3. Several partners in a CPA firm serve clients in the same industry, both in attest and other capacities. Quarterly, they get together to share ideas and discuss industry conditions based on public information and insights gained in the course of serving their clients. These meetings are very helpful to the partners in designing audit strategy that adds value both to attest and to other services they provide. Some partners who participate in the meetings hold stock in clients they do not serve in an attest capacity. When holding these meetings, what “ground rules” should the partners observe in order not to violate the insider trading rules?

Recommended action: At the beginning of each meeting, all partners could disclose the names of the industry companies in which they have a financial interest. All partners attending could also, as a routine matter, acknowledge their understanding of the insider trading rules and their obligation to comply with them with respect to material nonpublic information shared at the meeting.

4. A manager, a senior and two staff members (including one who is not a CPA) are sitting in a “bull pen” area of their firm’s office when they overhear two employees discussing material nonpublic information about a firm client. None of the eavesdroppers is a member of this client’s engagement team. Under the new independence rules, none of the eavesdroppers is required to remain independent of this client. What rules apply regarding whether the eavesdroppers are “innocent” and can act on or share that material nonpublic information with others?

Recommended action: It is clear these eavesdroppers aren’t “innocent.” They are subject to the traditional rules (applicable to fiduciaries) and may not buy or sell stock of the client until after the material nonpublic information becomes public. Nor would it be prudent for them to disclose the information outside the firm, as this would violate the confidentiality requirement in the profession’s code of ethics and risk their personal and firm liability for being “tippers” of inside information.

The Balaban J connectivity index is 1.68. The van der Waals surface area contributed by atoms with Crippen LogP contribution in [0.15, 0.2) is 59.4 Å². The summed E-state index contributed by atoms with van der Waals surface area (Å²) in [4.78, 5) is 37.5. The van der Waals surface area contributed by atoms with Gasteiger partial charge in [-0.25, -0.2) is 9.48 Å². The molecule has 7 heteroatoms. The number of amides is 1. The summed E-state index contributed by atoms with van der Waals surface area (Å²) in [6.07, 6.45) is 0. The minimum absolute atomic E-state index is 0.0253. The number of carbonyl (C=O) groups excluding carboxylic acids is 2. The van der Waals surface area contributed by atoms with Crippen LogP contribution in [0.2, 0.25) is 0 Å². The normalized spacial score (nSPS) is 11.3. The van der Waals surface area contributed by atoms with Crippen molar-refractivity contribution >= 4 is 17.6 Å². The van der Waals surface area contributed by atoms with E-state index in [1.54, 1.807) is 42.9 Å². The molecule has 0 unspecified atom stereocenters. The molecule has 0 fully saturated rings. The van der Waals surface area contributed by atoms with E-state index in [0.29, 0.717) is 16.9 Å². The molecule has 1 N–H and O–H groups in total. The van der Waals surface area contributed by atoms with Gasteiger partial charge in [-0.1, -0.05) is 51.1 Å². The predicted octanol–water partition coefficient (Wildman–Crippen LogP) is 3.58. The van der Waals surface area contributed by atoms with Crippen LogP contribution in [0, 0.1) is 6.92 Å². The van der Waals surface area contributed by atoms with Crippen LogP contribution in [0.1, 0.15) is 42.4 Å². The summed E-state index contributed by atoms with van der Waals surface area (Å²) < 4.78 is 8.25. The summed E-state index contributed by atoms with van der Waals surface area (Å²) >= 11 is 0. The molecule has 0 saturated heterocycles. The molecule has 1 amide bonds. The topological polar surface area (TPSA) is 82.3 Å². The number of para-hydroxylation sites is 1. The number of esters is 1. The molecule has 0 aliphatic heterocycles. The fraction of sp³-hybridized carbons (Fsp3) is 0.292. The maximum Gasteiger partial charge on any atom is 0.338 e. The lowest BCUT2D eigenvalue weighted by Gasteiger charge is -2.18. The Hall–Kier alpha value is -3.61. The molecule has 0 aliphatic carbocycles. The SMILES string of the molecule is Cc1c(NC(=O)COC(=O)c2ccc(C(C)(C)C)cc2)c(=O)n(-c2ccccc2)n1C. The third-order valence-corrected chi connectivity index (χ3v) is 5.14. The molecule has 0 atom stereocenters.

CPA firm staff members who buy or sell securities must adhere to high ethical standards in all cases, and to avoid breaking the law, partners and staff need to follow stringent safeguards. To help shape them, a firm first should solicit advice from lawyers experienced in insider trading matters. Next, it must analyze its business in order to

Identify types of situations where material, nonpublic information may be exchanged (such as staff meetings or by circulating written materials within the firm).

Take steps to manage the risk in those situations (remind administrative staff members that they cannot trade on or disclose material nonpublic information gleaned from memos they prepare or learned from anyone else in the firm).